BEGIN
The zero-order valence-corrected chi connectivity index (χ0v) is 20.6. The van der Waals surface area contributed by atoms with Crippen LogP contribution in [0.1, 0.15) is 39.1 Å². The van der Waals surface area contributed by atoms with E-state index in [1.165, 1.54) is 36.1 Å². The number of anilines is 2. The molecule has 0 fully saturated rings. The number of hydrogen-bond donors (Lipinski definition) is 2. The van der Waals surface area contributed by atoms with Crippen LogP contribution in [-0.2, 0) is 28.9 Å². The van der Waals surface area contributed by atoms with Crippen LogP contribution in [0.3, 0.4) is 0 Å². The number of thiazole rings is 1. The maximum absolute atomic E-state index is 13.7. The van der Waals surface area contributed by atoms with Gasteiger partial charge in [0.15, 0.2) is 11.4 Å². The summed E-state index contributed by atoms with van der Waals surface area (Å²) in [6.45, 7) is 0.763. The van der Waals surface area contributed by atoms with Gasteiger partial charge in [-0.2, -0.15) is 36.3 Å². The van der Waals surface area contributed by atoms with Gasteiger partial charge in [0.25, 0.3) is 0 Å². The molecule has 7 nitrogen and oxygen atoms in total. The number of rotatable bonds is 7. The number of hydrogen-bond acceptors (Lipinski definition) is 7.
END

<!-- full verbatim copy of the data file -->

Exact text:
The zero-order valence-corrected chi connectivity index (χ0v) is 20.6. The van der Waals surface area contributed by atoms with Crippen LogP contribution in [0.1, 0.15) is 39.1 Å². The van der Waals surface area contributed by atoms with E-state index in [1.165, 1.54) is 36.1 Å². The number of anilines is 2. The molecule has 0 fully saturated rings. The number of hydrogen-bond donors (Lipinski definition) is 2. The van der Waals surface area contributed by atoms with Crippen LogP contribution in [-0.2, 0) is 28.9 Å². The van der Waals surface area contributed by atoms with Crippen LogP contribution in [0.3, 0.4) is 0 Å². The number of thiazole rings is 1. The maximum absolute atomic E-state index is 13.7. The van der Waals surface area contributed by atoms with Gasteiger partial charge in [0.15, 0.2) is 11.4 Å². The summed E-state index contributed by atoms with van der Waals surface area (Å²) in [6.45, 7) is 0.763. The van der Waals surface area contributed by atoms with Gasteiger partial charge in [-0.2, -0.15) is 36.3 Å². The van der Waals surface area contributed by atoms with Gasteiger partial charge in [0.25, 0.3) is 0 Å². The molecule has 7 nitrogen and oxygen atoms in total. The number of rotatable bonds is 7. The number of hydrogen-bond acceptors (Lipinski definition) is 7.